The main protagonist, who wears a Guy Fawkes face mask, is shown by the advertising and administration as a terrorist and known only as V, expresses the democratic basis of liberalism in a brief statement in scene 8: "People should not be scared of their government authorities; governments should be afraid of their people. " V uses his communication of freedom to be able to gain support from the oppressed citizens and justify his use of violence in obtaining this goal. This may, however be seen as making him no better than the oppressive federal he tries to abolish as their method of getting support also consists of violence.
Not much is brought up about liberal views and independence fighting in Pet Farm. Continuous guide was created to the Rebellion up against the humans mentioned in the first two chapters of the reserve, mostly as arguments for why the pigs shouldn't be compared ("Surely, comrades, you don't want Jones returning"). Once the pigs' rule was established almost all of the other pets didn't oppose it. Those who did, were performed and made examples of, much like Deitrich and Evey's parents in V for Vendetta. It can be argued that the other family pets never compared the pigs because these were too stupid to realize that that they had become slaves of new experts, but possibly the more logical reason for them conforming to Napoleon and his underlings is the fear that they had for the pups who had been constantly patrolling the plantation and threatened to eliminate them if they showed any symptoms of disobedience.
Violence and the security equipment is one of the visible reasons why most fascist or totalitarianist governments remain in electric power. Consider the Fingermen and soldiers of the Norsefire routine. Similar to the dogs in Canine Farm, the thought police in Orwell's later book 1984 or the Gestapo of Nazi Germany, the Fingermen play the 'secret law enforcement officials' role. They are really led by Mr Creedy, Chancellor Sutler's most dependable party member and are seen to be distinct from the general, more formal and typical police service which Inspector Finch is in control. Generally thugs and perverts, the Fingermen ensure that federal government curfews and other regulations are obeyed when you are allowed to exercise their own "judicial digression" meaning that they may shoot on sight or even rape women without being opposed, just as world 2. The military also is important in furthering Chancellor Sutler's goals, for they are used not only as methods to gain power initially (as explained earlier), but also as a desperate move to stay in power by the end of the film, scene 32. However, they are not allowed to work without requests and are thus unable to stop the march of the masses in Guy Fawkes masks.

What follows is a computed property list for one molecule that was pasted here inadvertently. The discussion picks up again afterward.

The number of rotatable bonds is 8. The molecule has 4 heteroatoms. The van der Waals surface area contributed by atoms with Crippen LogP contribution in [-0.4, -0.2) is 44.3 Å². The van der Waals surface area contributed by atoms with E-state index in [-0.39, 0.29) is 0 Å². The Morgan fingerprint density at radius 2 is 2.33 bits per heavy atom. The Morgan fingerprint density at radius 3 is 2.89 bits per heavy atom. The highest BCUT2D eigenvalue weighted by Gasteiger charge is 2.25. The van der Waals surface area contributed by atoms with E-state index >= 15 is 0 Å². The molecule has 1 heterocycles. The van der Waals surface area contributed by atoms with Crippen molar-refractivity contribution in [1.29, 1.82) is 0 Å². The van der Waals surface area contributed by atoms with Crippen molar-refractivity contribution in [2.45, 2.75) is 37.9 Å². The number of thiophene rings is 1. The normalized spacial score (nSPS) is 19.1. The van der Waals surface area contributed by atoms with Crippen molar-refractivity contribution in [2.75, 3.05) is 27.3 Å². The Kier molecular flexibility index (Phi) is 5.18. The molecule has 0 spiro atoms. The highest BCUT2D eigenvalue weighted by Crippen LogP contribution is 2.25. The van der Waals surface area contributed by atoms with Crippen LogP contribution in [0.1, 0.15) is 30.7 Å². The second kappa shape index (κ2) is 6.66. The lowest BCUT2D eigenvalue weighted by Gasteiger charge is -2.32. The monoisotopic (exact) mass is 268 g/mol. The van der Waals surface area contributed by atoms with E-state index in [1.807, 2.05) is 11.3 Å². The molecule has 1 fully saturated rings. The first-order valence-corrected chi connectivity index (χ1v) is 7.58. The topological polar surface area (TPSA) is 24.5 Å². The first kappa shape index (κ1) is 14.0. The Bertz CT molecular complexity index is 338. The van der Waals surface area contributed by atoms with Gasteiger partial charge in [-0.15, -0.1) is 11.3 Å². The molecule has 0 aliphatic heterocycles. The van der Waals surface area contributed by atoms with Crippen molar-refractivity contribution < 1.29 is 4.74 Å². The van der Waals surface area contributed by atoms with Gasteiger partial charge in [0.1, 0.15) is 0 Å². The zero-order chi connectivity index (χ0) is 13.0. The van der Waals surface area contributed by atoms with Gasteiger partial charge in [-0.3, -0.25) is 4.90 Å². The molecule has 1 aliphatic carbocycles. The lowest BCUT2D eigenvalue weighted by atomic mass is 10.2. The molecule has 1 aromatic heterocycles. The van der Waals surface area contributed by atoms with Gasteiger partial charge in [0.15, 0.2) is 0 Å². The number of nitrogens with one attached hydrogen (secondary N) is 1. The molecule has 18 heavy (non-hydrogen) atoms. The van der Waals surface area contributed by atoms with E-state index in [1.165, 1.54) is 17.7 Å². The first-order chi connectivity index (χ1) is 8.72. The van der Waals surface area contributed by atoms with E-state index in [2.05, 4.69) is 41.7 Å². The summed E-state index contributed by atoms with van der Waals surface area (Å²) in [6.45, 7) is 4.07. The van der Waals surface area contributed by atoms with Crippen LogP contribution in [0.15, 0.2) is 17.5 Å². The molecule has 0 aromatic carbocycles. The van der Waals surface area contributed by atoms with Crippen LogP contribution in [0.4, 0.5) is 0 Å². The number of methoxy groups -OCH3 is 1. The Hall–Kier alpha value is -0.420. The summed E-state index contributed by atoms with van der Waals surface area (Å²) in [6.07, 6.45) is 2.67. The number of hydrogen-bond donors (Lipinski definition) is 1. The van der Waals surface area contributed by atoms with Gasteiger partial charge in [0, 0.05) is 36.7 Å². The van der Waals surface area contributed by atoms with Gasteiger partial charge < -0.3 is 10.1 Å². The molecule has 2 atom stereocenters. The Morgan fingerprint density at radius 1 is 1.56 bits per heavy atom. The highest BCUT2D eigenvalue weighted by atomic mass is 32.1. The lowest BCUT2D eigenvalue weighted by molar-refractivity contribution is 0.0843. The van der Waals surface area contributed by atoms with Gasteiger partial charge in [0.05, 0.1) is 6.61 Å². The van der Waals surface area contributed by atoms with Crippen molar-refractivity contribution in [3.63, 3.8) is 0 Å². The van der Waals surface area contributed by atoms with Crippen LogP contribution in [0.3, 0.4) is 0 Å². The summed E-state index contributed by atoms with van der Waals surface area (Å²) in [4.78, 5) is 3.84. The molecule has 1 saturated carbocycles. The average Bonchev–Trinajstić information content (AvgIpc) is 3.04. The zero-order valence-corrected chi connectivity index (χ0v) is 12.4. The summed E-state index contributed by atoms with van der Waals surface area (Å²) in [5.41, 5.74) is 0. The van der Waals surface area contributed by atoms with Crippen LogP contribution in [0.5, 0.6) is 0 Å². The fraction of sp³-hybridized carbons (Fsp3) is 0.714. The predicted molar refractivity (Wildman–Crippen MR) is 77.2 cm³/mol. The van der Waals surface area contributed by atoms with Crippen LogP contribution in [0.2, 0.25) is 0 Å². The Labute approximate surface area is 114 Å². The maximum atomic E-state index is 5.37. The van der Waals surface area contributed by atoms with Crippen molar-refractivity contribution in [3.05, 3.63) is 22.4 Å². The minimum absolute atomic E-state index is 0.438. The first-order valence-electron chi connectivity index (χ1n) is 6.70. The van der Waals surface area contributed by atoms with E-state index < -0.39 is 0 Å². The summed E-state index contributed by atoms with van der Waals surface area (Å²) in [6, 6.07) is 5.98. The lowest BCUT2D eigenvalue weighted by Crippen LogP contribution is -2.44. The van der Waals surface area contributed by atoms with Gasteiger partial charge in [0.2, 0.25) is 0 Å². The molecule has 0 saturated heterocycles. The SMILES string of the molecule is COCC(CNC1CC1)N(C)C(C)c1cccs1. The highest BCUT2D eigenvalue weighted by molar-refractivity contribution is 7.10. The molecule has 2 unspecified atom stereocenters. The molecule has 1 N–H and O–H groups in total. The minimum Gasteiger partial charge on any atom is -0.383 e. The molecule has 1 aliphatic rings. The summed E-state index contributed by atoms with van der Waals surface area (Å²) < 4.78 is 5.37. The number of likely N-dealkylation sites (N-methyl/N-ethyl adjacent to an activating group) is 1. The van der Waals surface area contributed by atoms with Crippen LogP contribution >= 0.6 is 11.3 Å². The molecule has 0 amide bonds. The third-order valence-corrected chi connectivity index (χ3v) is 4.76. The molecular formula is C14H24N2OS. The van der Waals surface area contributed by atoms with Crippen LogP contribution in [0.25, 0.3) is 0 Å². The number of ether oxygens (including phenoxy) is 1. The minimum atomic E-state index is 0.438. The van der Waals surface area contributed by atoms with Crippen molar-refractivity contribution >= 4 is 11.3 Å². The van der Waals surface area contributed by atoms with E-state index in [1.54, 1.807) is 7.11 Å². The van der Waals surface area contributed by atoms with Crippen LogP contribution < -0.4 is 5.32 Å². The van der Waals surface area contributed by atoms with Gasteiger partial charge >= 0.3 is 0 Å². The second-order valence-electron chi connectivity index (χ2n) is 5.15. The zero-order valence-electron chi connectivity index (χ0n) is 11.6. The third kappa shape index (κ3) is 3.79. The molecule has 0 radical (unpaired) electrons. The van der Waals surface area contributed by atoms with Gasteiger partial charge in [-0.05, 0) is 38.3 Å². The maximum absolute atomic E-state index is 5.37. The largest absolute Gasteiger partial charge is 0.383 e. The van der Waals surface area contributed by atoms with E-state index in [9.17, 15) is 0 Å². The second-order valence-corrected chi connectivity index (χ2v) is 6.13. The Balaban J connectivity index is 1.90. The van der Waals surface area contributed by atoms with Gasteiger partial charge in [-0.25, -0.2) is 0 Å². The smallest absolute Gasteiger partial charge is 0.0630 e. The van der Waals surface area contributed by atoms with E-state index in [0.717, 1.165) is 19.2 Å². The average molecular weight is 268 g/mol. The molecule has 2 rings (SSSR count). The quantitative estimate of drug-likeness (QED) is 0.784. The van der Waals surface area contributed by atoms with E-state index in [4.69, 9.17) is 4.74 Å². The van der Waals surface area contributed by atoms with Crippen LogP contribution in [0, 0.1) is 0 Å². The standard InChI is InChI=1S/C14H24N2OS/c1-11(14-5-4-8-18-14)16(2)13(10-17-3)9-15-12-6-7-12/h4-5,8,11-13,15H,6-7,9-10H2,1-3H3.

The media is depicted in the film as a propaganda mechanism. There is only one condition run network called the English Television set Network or BTN. Headed by a celebration member called Mr Dascombe (and nicknamed 'the Mouth area' in the visual novel upon that your film is based), the press is told what things to record by Chancellor Sutler in the news and also other content. Its function - definately not being the liberal watchdog - is to work towards the government by, for example, rotating the storyline of the demolition of the Old Bailey as not being a statement by a freedom fighter, but instead a cheerful and creative way of doing a supposedly prepared demolition, in scene 4. There also exists an 'disaster channel' which can be used to spout politics propaganda anytime the Chancellor considers fit and which cannot not be switched off or changed. This however backfires when V uses it to transmit his concept of freedom to all British Individuals in arena 5.